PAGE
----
Land, which is considered not just the most valuable asset but also the best possible asset to invest the money in, is most often subject to encroachment if left unattended. The legal process of eviction is quite cumbersome and time-consuming as the possessor enjoys certain rights even against the rightful owner. Therefore, a person is often appointed to look after the property when the owner is not in a position to personally do so especially as in case of Non-Resident Indians (NRI). A caretaker could be expected to rent out the property and provide the owner with the profits arising therefrom, or simply to maintain and manage the property and deal with any legal proceedings if so arises. Usually, a General Power of Attorney is made in his favour for the aforesaid purpose. The caretaker could provide such services either out of love and affection or for some consideration such as money or rent-free stay.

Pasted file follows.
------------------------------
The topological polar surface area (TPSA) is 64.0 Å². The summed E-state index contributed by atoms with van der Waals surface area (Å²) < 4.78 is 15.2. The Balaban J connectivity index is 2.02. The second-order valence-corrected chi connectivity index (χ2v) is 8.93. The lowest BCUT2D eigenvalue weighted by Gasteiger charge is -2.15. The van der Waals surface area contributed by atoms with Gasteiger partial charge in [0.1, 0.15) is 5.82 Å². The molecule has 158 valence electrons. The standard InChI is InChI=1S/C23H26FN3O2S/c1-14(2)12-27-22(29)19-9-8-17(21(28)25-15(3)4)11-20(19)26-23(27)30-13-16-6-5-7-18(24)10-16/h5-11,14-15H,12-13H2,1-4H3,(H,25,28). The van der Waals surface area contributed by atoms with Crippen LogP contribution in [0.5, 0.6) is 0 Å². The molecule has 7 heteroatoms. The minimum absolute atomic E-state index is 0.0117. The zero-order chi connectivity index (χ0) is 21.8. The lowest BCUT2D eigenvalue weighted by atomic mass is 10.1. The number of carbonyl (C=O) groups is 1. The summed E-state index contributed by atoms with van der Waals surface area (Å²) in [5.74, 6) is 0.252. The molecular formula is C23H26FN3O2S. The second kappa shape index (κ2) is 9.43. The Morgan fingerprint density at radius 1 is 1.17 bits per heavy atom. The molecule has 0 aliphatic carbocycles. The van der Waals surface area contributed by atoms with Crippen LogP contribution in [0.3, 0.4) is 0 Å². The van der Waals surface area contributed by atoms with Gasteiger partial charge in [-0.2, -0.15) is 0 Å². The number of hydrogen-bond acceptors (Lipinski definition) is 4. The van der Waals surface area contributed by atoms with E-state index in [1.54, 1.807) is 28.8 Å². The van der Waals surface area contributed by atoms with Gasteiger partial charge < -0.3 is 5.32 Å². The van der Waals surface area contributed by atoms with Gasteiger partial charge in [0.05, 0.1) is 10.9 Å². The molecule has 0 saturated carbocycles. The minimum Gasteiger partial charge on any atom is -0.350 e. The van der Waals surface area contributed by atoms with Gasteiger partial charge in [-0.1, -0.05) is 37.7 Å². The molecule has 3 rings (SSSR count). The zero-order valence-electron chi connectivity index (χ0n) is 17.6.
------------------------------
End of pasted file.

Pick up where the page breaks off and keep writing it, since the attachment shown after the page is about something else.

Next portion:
Though relatives, servants or some professional agencies are appointed to look after the property, they cannot be blindly trusted. They are required to report regularly to the owners with respect to major changes brought into the property, etc. Often, there are frauds committed on the innocent owners who are not in direct control over the property and are harassed by the due process of law which involves tedious proceedings. The owner has either to be at the mercy of the caretaker and make a compromise or wait for decades for justice to happen.

Clearing the position of a caretaker, the honourable Apex Court held in Maria Margarida Sequeria Fernandes and Others v. Erasmo Jack de Sequeria (Dead) through L.Rs. [2012(3)SCALE550]and Southern Roadways Ltd., Madurai v. S.M. Krishnan [(1989) 4 SCC 603] that the caretaker holds the property of the owner only as his agent and on his behalf and is required to hand over the property to the principal i.e. the owner on demand. Longtime gratuitous stay in the property does not create the right, title or interest of caretaker in it. Also in Sham Lal v. Rajinder Kumar & Others [1994 (30) DRJ 596] it was held that the servant’s or chowkidar’s right to possession cannot exclude the master or real owner of his similar right.